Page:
We haven’t given up the fight, John (Lennon)!

      Kate

    • mj monaghan says:

      Ian, that’s so great that you call out those who are disrespecting others! And bigotry is seldom challenged as you say. Not many people would be willing to do what you’re doing in those situations. “Not my problem,” is the common stance. You know, if people can’t love someone, at least respect them, right?

      • Right MJ.

        The tipping point for me came at a cocktail party of all things. Small group of us talking. Another small group next to us having a totally different conversation except this one guy, was so LOUD I couldn’t help but be distracted and pulled into their conversation.

        Another member of that group was being so overtly and openly racist (and proud of it) that at first I couldn’t believe I was hearing it.

        I was petrified of calling him out but did anyway. I think the wine may have given me a little more courage than I would normally have. For better or worse, I decided then and there I will NOT be around people like that and stay silent.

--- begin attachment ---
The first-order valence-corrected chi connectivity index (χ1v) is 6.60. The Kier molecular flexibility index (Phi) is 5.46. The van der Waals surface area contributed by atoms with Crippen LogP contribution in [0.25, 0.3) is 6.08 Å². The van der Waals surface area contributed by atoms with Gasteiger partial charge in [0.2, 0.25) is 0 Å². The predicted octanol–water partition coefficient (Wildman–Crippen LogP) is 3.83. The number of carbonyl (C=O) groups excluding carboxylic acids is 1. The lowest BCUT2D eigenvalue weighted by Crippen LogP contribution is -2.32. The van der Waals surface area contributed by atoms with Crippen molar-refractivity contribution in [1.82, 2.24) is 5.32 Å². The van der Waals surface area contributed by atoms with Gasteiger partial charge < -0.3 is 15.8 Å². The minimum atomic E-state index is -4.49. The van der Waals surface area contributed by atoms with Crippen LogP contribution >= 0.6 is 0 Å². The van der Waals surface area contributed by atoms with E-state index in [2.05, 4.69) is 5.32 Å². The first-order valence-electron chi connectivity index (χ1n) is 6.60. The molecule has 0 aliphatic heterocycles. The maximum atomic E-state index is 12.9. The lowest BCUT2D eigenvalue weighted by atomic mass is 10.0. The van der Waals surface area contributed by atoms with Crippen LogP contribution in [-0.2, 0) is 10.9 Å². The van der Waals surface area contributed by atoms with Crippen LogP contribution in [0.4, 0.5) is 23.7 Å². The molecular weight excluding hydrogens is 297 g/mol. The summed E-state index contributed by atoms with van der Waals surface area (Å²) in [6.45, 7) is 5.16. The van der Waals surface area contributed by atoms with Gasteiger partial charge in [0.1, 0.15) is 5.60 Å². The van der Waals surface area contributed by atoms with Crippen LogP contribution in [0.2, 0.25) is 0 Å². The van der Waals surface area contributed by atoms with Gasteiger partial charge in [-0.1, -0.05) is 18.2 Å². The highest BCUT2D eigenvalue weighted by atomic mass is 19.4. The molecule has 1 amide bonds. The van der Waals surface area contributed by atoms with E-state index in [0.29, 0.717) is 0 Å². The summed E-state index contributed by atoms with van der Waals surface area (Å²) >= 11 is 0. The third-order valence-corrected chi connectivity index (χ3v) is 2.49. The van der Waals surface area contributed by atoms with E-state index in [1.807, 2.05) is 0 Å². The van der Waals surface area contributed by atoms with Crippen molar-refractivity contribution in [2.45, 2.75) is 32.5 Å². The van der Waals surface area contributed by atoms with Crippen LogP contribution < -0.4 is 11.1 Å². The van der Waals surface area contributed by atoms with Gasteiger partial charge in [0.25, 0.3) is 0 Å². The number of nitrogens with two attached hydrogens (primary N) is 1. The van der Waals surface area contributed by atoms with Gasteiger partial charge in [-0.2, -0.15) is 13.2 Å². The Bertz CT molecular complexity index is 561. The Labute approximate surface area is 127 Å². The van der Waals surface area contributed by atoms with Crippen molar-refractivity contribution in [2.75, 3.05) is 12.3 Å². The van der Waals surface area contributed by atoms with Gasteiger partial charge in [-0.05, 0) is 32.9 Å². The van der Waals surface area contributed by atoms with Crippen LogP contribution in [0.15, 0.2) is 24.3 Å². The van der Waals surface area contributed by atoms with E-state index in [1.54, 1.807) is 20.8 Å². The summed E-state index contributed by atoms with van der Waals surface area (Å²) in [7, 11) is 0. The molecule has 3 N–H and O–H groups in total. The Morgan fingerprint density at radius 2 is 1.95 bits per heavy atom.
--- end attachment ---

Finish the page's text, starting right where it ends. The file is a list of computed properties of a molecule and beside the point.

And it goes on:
I felt dirty just listening to it, and I’m sure others did too.

        • mj monaghan says:

          Boy, Ian. That’s sticking to your guns in a difficult situation. So brave. Not many people would have done what you did, for sure. Thank you for doing your part.

  31. patricemj says:

    My arms are vibrating now after reading this.

    • mj monaghan says:

      You know I don’t get as emotional as this post, usually, but it called for a stronger depth than I’m typically capable of. I hope it conveyed what I was really trying to get across.

  32. hellenjc says:

    Enormously sad on reading this MJ.. mthere is an element of western society that is clearly out of control ( I can only speak of western culture but I’m sure other cultures have their own versions of this..
    There is such a lack of respect for others..sad, very sad..

  33. There is a history of depression in my family. Unfortunately – a few suicides accompanied it. To even write these two sentences forces up a swell of emotion that brings me to tears. Tragic.

    • mj monaghan says:

      I’m very sorry to have touched a raw nerve with your family history. I was certainly concerned about this when I wrote the piece. I hope your family finds peace regarding depression – it is so damn difficult. Thanks for sharing your personal situation – I know that must have been very hard for you.